Around the year 2000, I was able to go to Japan to study and that’s where I had my first contact with video games. At that time, I have just started composing and I wasn’t very immersed in the game world, until I went to a concert of an orchestra in Tokyo, and they played video games music. It was an instant click, I understood that I wanted to work in it, and get the word around in Mexico. So when I got back to Mexico that was my intention… I started looking for places where music for video games was being made, but I did not find any, so I started looking for an alternative. That’s how I started doing music for exhibitions and galleries.

In 2002, I did my social service in the Science and Arts Museum, and that’s as close as I got to doing something similar to video games. My first job was an exhibition of art inspired in Músorgski. I created the music for the pictorial exhibition. And, it was until the year 2005 when I found a studio that was creating music for games… Nusoft Studios in Pachuca, Hidalgo, which at that time was directed by Daniel Borrego.  We competed in the second edition of the national video game development contest in Mexico, organized by IGDA, Electronic Gaming Show, and Prosoft and we got a second place in the category for professionals. Since then, it became my passion. In those years, many projects were not consolidated, they didn’t have payments, and there were tough times, so I went back to Japan to get immersed in independent game projects that worked with people that weren’t from their culture and I was able to work with different studios and to learn about the Japanese game culture.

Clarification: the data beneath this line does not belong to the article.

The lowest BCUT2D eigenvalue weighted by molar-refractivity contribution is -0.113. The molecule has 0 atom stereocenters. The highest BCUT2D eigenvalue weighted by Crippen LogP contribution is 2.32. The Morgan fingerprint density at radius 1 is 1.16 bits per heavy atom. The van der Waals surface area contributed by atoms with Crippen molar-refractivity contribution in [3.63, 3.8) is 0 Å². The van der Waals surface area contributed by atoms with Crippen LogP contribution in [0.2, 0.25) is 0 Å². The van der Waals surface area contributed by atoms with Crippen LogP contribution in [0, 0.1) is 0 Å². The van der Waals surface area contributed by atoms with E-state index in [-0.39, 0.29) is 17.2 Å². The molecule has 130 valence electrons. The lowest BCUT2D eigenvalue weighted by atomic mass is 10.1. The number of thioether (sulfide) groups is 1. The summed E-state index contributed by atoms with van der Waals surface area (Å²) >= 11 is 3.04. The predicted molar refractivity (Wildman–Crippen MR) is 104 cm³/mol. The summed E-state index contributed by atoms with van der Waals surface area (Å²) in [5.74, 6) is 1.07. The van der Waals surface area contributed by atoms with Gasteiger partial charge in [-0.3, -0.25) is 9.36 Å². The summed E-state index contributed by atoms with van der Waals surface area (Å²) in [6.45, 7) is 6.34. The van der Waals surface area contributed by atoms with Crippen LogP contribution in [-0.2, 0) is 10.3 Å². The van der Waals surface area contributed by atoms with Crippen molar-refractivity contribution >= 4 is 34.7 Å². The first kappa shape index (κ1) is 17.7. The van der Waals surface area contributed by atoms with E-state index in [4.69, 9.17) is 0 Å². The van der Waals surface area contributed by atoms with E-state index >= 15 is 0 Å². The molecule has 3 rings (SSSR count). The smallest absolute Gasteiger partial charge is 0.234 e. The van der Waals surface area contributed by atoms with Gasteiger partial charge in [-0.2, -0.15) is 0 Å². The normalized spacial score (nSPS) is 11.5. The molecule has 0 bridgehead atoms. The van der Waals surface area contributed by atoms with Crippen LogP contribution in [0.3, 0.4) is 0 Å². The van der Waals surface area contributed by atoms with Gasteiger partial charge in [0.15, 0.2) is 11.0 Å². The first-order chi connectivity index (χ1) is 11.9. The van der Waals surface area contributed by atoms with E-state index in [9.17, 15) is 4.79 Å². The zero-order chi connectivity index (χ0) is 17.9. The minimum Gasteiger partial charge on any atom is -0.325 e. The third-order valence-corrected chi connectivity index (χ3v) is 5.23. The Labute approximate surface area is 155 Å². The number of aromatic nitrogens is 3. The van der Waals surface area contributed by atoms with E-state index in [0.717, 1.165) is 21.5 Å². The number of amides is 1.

Attack: Things to discuss